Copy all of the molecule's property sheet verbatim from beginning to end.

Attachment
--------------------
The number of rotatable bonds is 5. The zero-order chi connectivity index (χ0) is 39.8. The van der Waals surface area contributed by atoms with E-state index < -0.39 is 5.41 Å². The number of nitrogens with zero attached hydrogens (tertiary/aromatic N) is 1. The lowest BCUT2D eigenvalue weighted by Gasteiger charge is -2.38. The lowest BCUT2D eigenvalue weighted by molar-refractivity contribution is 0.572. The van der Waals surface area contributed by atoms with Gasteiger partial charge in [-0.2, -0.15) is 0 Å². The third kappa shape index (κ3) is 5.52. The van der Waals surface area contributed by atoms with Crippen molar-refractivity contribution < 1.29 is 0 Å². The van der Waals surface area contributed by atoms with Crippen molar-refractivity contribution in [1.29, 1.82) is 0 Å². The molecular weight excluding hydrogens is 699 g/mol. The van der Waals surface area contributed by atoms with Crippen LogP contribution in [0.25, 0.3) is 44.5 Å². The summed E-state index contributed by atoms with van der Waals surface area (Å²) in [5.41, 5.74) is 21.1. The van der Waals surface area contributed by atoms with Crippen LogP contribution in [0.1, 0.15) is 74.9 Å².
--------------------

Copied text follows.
The number of rotatable bonds is 5. The zero-order chi connectivity index (χ0) is 39.8. The van der Waals surface area contributed by atoms with E-state index < -0.39 is 5.41 Å². The number of nitrogens with zero attached hydrogens (tertiary/aromatic N) is 1. The lowest BCUT2D eigenvalue weighted by Gasteiger charge is -2.38. The lowest BCUT2D eigenvalue weighted by molar-refractivity contribution is 0.572. The van der Waals surface area contributed by atoms with Gasteiger partial charge in [-0.2, -0.15) is 0 Å². The third kappa shape index (κ3) is 5.52. The van der Waals surface area contributed by atoms with Crippen molar-refractivity contribution < 1.29 is 0 Å². The van der Waals surface area contributed by atoms with Crippen molar-refractivity contribution in [1.29, 1.82) is 0 Å². The molecular weight excluding hydrogens is 699 g/mol. The van der Waals surface area contributed by atoms with Crippen LogP contribution in [0.25, 0.3) is 44.5 Å². The summed E-state index contributed by atoms with van der Waals surface area (Å²) in [5.41, 5.74) is 21.1. The van der Waals surface area contributed by atoms with Crippen LogP contribution in [0.1, 0.15) is 74.9 Å².